The Eighth Amendment's prohibition against cruel and unusual punishment is violated by the deliberate indifference of prison officials to the serious medical needs of prisoners. Estelle v. Gamble, 429 U.S. 97, 97 S.Ct. 285 (1976). To state a cognizable claim for medical mistreatment, a prisoner must allege "acts or omissions sufficiently harmful to evidence 'deliberate indifference'" to his serious medical needs. 97 S.Ct. at 292. Deliberate indifference may be demonstrated by either actual intent or reckless disregard. Miltier v. Beorn, 896 F.2d 848 (4th Cir. 1990). As long as there is a legitimate medical reason for a course of treatment, however, an inmate's disagreement with the treatment provided is insufficient to state a cognizable claim for medical mistreatment. See Wright v. Collins, 766 F.2d 841 (4th Cir. 1985).

In this case, the Record reflects that Inmate Campen has suffered and continues to suffer from severe depression, which is, without question, a serious medical condition. In addition, the Department's failure to dispense Inmate Campen's anti-depressant medications as originally prescribed rises to the level of deliberate indifference. The Department is certainly aware of Inmate Campen's prior suicide attempt. In addition, the Department is undoubtedly aware of the purpose for the anti-depressants prescribed by Inmate Campen's psychiatrist. Nevertheless, the Department insists on dispensing Inmate Campen's Desyrel in a manner inconsistent with his psychiatric needs. The Department has failed to provide a legitimate medical reason for altering the time it dispenses Inmate Campen's anti-depressant medications. Instead, the Department has offered an administrative reason for dispensing Inmate Campen's prescription for Desyrel at 3:00 p.m.; its nursing staff leaves at 4:00 p.m. The Record provided by the Department contains no opinions of Inmate Campen's treating psychiatrist regarding Inmate Campen's depression and course of treatment. Further, the Record provided by the Department contains no medical explanation for the change regarding Inmate Campen's prescription for Desyrel, from "75 mg QHS", to be taken at bedtime, to "75 mg QPM", to be taken in the p.m. Nor does the Record provide an explanation regarding the effect of that change, if any. Instead, it contains very brief and cryptic computer entries of Inmate Campen's encounters with medical personnel, mostly made by Department nurses to document that Inmate Campen refused to take his Desyrel at 3:00 p.m. Clearly, the Department's cavalier treatment of Inmate Campen's serious psychiatric needs rises to the level of deliberate indifference proscribed by the Eighth Amendment.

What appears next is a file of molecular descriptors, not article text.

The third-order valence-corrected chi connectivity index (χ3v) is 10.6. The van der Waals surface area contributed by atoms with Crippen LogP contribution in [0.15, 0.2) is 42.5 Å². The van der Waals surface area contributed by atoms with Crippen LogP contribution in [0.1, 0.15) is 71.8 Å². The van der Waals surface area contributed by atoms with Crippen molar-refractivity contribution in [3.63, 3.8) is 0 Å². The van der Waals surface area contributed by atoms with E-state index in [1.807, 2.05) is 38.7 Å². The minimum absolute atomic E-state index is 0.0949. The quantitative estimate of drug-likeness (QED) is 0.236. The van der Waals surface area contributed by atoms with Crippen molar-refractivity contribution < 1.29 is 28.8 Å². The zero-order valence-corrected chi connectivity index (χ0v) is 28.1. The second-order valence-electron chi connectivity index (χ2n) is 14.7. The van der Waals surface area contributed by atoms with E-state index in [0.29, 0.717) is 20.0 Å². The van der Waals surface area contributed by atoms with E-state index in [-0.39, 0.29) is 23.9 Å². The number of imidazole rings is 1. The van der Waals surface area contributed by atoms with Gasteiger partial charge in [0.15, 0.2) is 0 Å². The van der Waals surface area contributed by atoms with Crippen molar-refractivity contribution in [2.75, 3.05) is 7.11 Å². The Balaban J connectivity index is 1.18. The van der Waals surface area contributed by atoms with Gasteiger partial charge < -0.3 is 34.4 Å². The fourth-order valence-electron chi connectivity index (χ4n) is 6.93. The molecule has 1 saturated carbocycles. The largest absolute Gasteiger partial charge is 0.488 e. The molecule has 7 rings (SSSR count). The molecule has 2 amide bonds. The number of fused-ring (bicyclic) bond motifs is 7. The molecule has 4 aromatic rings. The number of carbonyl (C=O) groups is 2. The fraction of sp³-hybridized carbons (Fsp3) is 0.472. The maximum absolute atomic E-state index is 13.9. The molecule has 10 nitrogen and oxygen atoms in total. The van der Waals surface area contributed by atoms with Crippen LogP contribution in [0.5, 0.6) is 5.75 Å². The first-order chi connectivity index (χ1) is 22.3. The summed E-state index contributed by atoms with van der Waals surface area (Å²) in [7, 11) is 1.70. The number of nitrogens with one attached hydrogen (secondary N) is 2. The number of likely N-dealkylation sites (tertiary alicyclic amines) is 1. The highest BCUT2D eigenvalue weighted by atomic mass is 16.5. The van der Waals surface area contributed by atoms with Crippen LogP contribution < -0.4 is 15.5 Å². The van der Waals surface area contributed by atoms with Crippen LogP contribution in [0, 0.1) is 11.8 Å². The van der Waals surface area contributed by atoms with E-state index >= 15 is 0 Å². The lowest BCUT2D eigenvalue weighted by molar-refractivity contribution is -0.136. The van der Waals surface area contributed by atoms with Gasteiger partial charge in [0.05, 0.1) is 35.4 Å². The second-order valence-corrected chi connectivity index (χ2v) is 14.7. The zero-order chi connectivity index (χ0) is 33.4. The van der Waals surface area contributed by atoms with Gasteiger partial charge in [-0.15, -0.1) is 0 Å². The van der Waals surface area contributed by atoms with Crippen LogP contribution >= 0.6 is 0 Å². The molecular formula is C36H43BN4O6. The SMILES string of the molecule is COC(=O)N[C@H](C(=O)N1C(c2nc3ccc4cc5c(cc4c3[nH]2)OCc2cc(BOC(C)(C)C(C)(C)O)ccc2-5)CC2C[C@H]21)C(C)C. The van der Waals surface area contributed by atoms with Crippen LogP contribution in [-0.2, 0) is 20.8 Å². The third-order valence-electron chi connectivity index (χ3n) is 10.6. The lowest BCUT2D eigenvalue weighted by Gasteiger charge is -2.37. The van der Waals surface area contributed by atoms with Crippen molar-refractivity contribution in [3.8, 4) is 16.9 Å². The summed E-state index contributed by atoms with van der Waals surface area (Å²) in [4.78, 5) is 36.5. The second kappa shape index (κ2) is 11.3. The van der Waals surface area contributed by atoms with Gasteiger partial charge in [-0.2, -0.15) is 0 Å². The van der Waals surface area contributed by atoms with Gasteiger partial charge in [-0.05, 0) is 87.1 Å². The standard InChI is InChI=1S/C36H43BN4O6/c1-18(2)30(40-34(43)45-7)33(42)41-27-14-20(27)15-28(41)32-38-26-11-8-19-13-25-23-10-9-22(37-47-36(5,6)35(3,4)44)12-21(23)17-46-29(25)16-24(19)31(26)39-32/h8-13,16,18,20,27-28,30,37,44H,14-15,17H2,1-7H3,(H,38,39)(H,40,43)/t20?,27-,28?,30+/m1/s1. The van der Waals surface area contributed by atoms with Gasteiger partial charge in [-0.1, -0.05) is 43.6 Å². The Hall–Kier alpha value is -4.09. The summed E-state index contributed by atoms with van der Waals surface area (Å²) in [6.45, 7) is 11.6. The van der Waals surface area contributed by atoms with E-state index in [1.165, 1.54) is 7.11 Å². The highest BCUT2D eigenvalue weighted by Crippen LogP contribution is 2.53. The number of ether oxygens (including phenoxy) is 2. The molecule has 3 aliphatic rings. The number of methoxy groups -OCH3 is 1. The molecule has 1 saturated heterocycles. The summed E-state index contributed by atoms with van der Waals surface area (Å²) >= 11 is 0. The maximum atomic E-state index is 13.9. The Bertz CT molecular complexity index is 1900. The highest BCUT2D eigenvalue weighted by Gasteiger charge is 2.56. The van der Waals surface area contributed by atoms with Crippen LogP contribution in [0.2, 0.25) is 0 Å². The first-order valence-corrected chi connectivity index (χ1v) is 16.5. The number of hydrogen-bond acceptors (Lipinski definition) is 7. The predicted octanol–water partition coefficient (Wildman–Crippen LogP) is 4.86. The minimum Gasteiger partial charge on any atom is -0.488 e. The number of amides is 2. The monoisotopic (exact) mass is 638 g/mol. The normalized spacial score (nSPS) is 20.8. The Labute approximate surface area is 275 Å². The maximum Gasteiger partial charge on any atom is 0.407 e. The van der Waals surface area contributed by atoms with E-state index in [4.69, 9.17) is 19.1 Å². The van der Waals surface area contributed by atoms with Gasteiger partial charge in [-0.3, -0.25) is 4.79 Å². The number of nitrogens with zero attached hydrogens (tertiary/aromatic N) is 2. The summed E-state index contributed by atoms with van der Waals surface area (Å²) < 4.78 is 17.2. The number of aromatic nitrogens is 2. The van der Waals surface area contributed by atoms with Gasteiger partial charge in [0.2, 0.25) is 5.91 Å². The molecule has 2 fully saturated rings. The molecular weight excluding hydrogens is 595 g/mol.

Because the Department has failed to produce any evidence that it had a legitimate medical reason for altering the dosing of Inmate Campen's Desyrel, the Department's Final Decision denying Inmate Campen's grievance is REVERSED. Moreover, the Department must find a means of dispensing Inmate Campen's medication as originally prescribed by his psychiatrist at Gilliam until such time as its dispensation is no longer medically necessary.


IT IS THEREFORE ORDERED that the Final Decision of the Department is REVERSED;

IT IS FURTHER ORDERED that the Department find a means to dispense Inmate Campen's medications as originally prescribed, including but not limited to Inmate Campen's prescription for Desyrel 75 QHS, until such time as a thorough psychiatric examination, performed by a licensed psychiatrist, reveals that such dispensation is no longer medically necessary.




Administrative Law Judge Division

Post Office Box 11667

Columbia, South Carolina 29211-1667

May 23, 2001

Columbia, South Carolina

1. A prescription for "Buspar 10 mg BID" means that the patient is to take 10 milligrams of Buspar twice daily.

2. A prescription for "Desyrel 75 mg QHS" means that the patient is to take 75 milligrams of Desyrel at bedtime.

3. A prescription for " Prozac 20 mg QAM (4)

4. A prescription for "

5. A prescription for "Tagamet 400 mg BID" means that the patient is to take 400 milligrams of Tagamet twice daily.

6. A prescription for "Desyrel 75 mg QPM" means that the patient is to take 75 milligrams of Desyrel in the p.m., which could either be afternoon or evening.